Whatever else you can say about Valentine’s Day, it really has become inescapable with every passing year. Popular culture, your local drug store, and your partner (both sexes are equally guilty) insist on the importance of the Hallmark holiday as judgment day on the romantic calendar.
For folks who can’t stand all the sappy love games, suck it up. You may feel sheepishly unoriginal or lovesick come Valentine’s Day, but we’ve come up with a list of films that transcend the romantic comedy genre and will get even the non-romantics in the mood for Feb. 14. Look no further than 14 romantic comedies that anyone can enjoy.
Grosse Pointe Blank (1997)
As a stalwart of romantic comedies that can appeal to nearly all viewers, none of John Cusack’s gushing oeuvre has been more subversive or genuinely lovable than Grosse Pointe Blank, aka the one where a hitman goes to his high school reunion and wins back Minnie Driver after slaughtering Dan Aykryod with a TV set. The quintessential rom-com reaction to Pulp Fiction’s violence-meets-meta-comedy hysteria that swept through Hollywood during the 1990s, this hard-R flick features Cusack’s affably neurotic Martin Q. Blank murdering competition with a fountain pen and proposing marriage while dripping in the blood of Aykroyd, Hank Azaria, and other wacky goofs who got in the way.
Often times acidic toward the notion of nostalgia and teen romance, this backward-looking 1997 film still finds its inner-John Hughes long enough to mourn the passing of ‘80s high school glory while also serving as its own time capsule for ‘90s rom-com and Tarantino-lite staples. Plus, Cusack and Driver are absolutely adorable as they work through their problems, just as Cusack simultaneously works his way through the hometown’s dwindling population.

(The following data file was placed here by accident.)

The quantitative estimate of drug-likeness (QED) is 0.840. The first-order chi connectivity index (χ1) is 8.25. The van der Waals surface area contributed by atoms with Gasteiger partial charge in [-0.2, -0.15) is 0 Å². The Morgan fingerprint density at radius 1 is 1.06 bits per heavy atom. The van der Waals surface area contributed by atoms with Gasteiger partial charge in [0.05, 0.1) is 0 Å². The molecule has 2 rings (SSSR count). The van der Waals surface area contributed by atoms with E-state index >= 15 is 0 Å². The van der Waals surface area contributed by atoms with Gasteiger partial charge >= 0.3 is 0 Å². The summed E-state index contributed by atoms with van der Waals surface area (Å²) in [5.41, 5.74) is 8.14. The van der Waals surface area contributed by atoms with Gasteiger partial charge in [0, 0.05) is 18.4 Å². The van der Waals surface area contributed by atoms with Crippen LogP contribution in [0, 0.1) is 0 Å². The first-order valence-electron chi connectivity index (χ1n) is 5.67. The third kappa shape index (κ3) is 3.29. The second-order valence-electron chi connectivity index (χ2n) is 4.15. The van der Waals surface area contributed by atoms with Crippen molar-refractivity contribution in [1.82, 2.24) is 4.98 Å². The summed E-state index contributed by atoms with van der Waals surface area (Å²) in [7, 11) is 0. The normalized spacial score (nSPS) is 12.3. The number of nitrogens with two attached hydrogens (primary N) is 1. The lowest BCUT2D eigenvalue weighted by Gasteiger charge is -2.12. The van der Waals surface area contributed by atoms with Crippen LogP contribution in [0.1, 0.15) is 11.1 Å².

High Fidelity (2000)
Then again, none of Cusack’s work has more honesty and poignancy than High Fidelity. The 2000 Stephen Frears adaptation of a Nick Hornby novel is the coming-of-age saga of a Gen-Xer who discovers how late in life that moment can be.
Much like the crossroads of a music industry that has long said goodbye to vinyl and is only now on the cusp of the true digital revolution, Rob Gordon (Cusack) works at a record store specializing in actual records, a perennial hipster before that was a thing. The sometime-DJ has to come to grips with the fact that being a slacker ceased to be cool after 30, or that cheating on his pregnant girlfriend Laura, prior to her abortion, is more than adequate grounds for dumping.
But this is still a Cusack film, and the two are able to bond over real, hard-won emotions, underscored by a little slow-jamming goodness provided by Jack Black as the angrier, funnier slacker also manning the store. This is proof positive that even John Cusack films have to grow up and deal with romance that is anything but idyllic, even if the movie is truly ideal.
Intolerable Cruelty (2003)